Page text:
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Shopping, Made, The Future Is Here, Buy into the Future
© Rob Greig The Made team lounge on a prize-winning sofa

Four companies changing the way we shop

Ahead of the Design Museum's ‘The Future Is Here’ exhibition, we talk to London's latest retail trailblazers

By Zena Alkayat
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What it does
As chic as Heal’s, as cheap as Habitat and built to last – Made sells homeware without the mark-up. It has scored a place in the Design Museum’s new ‘Future Is Here’ exhibition by virtue of its innovative manufacturing process as well as its on-trend crowd–sourcing policy: vote for new designs, and Made will put the winning styles into production. For the show, the company asked the public to come up with designs for a new sofa, and then some 12,000 people voted for architect Je-Uk Kim’s ‘Lovebird’ two-seater (pictured above). See it at the show, or at Made’s Notting Hill showroom.

Why it’s different
Made commissions homeware designs by top-notch industry creatives and then turns them into quality pieces by cutting out the middle men – agents, importers – and doing away with high street stores and vast warehouses. The pared-down manufacturing cycle condenses a sometimes two-year process into two months.

What to buy
Their new Spun collection (right) features easily collapsible, pop-up, compact furniture daringly held together by magnets. From £159 for two stools.

Where
Ninth Floor, Newcombe House, 45 Notting Hill Gate, W11 3LQ. www.made.com

What it does
Makie creates completely customisable – and really quite creepy-looking – dolls with pull-off, flexible limbs. Built to order in Shoreditch, Makies can have the eyes, nose, and skin colour of your choosing – yes, you can even fashion your own David Cameron doll. No pins, now.

Why it’s different
There’s no warehouse, no factory and no waste – just an innovative (and entirely baffling) 3D printer which makes each doll exactly to your specifications. Makies are designed to be souped up by enterprising owners – just fit LEDs, battery packs and voice chips for a crying, walking, talking, living doll that could even get Cliff singing. Or, actually, don’t.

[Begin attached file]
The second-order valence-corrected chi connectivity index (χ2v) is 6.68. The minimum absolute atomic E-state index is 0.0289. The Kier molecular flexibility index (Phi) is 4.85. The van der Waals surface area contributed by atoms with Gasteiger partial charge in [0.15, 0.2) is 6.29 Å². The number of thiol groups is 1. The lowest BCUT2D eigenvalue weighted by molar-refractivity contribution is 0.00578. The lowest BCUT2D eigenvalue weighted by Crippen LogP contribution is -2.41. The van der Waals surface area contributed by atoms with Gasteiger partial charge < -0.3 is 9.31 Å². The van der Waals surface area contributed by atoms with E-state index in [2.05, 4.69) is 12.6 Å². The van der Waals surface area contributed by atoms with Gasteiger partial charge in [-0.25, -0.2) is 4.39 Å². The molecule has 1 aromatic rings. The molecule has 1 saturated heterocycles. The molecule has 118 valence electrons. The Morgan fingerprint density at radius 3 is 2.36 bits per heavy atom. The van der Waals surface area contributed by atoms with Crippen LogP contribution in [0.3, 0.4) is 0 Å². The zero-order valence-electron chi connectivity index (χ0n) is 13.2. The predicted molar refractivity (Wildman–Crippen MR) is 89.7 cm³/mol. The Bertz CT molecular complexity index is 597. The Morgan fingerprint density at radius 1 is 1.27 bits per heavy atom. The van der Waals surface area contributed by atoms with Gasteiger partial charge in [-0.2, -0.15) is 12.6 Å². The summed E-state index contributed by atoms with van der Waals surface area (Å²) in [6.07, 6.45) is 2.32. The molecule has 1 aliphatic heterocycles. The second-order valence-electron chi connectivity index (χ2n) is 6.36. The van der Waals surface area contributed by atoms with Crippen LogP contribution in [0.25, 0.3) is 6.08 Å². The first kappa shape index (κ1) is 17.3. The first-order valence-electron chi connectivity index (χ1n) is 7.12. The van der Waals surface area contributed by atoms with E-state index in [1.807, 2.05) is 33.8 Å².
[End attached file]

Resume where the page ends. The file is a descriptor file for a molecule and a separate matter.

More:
What to buy
Get carried away with the online design control, and you’ll end up with a freaky looking plaything. From £59.

Where
www.makie.me

What it does
Puma’s Bring Me Back programme (part of the sporty lifestyle brand’s wider eco-initiative) asks punters to take their sportswear back to store to be recycled. If you return a piece of Puma’s new eco-aware InCycle collection, Puma will even compost it.

Why it’s different
Made from recyclable and/or biodegradable and organic materials, the InCycle products cut out environmentally hazardous chemicals and are apparently made from ‘nutrients that have been borrowed from the Earth’ – now the Earth wants them back.

What to buy
The InCycle line is in store now – look out for the fully recyclable backpack (£60) or the men’s Basket trainer (£65), which can be industrially composted.

Where
52-55 Carnaby St, W1F 9QE. www.shop.puma.co.uk

What it does
This digital carpentry crew makes high street-priced, incredible-looking beds, tables and shelves – all built to order.

Why it’s different
UTL doesn’t make you schlep to some industrial estate for identikit flatpack. The products are made at the back of the shop using a single computer-controlled router and a laser cutter. You can even watch your vision come together through a glass wall.

What to buy
Gently retro bedside cabinets (£145), the unnaturally good-value walnut dining table (£190) or this bendy Spline chair (£250).

Where
230 Brick Lane, E2 7EB. www.untothislast.co.uk
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